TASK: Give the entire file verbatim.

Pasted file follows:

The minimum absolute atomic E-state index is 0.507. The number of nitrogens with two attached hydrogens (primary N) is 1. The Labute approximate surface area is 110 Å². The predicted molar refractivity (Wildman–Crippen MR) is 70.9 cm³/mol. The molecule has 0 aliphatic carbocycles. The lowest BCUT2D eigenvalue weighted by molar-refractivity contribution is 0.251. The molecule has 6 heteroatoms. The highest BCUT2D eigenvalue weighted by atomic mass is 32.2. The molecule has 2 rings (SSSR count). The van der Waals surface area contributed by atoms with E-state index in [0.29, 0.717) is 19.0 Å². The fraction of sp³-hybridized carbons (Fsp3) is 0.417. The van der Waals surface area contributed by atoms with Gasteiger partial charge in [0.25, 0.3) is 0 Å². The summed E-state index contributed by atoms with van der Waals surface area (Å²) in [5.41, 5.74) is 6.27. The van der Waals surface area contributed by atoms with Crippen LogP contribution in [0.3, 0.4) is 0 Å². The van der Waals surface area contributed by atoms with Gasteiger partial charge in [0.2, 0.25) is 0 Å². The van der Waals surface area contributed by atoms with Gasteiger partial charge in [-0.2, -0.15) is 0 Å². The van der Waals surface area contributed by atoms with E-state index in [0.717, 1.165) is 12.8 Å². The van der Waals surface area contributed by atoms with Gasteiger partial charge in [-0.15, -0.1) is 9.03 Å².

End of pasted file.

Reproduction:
The minimum absolute atomic E-state index is 0.507. The number of nitrogens with two attached hydrogens (primary N) is 1. The Labute approximate surface area is 110 Å². The predicted molar refractivity (Wildman–Crippen MR) is 70.9 cm³/mol. The molecule has 0 aliphatic carbocycles. The lowest BCUT2D eigenvalue weighted by molar-refractivity contribution is 0.251. The molecule has 6 heteroatoms. The highest BCUT2D eigenvalue weighted by atomic mass is 32.2. The molecule has 2 rings (SSSR count). The van der Waals surface area contributed by atoms with E-state index in [0.29, 0.717) is 19.0 Å². The fraction of sp³-hybridized carbons (Fsp3) is 0.417. The van der Waals surface area contributed by atoms with Gasteiger partial charge in [0.25, 0.3) is 0 Å². The summed E-state index contributed by atoms with van der Waals surface area (Å²) in [5.41, 5.74) is 6.27. The van der Waals surface area contributed by atoms with Crippen LogP contribution in [0.3, 0.4) is 0 Å². The van der Waals surface area contributed by atoms with Gasteiger partial charge in [0.2, 0.25) is 0 Å². The van der Waals surface area contributed by atoms with Gasteiger partial charge in [-0.2, -0.15) is 0 Å². The van der Waals surface area contributed by atoms with E-state index in [0.717, 1.165) is 12.8 Å². The van der Waals surface area contributed by atoms with Gasteiger partial charge in [-0.15, -0.1) is 9.03 Å².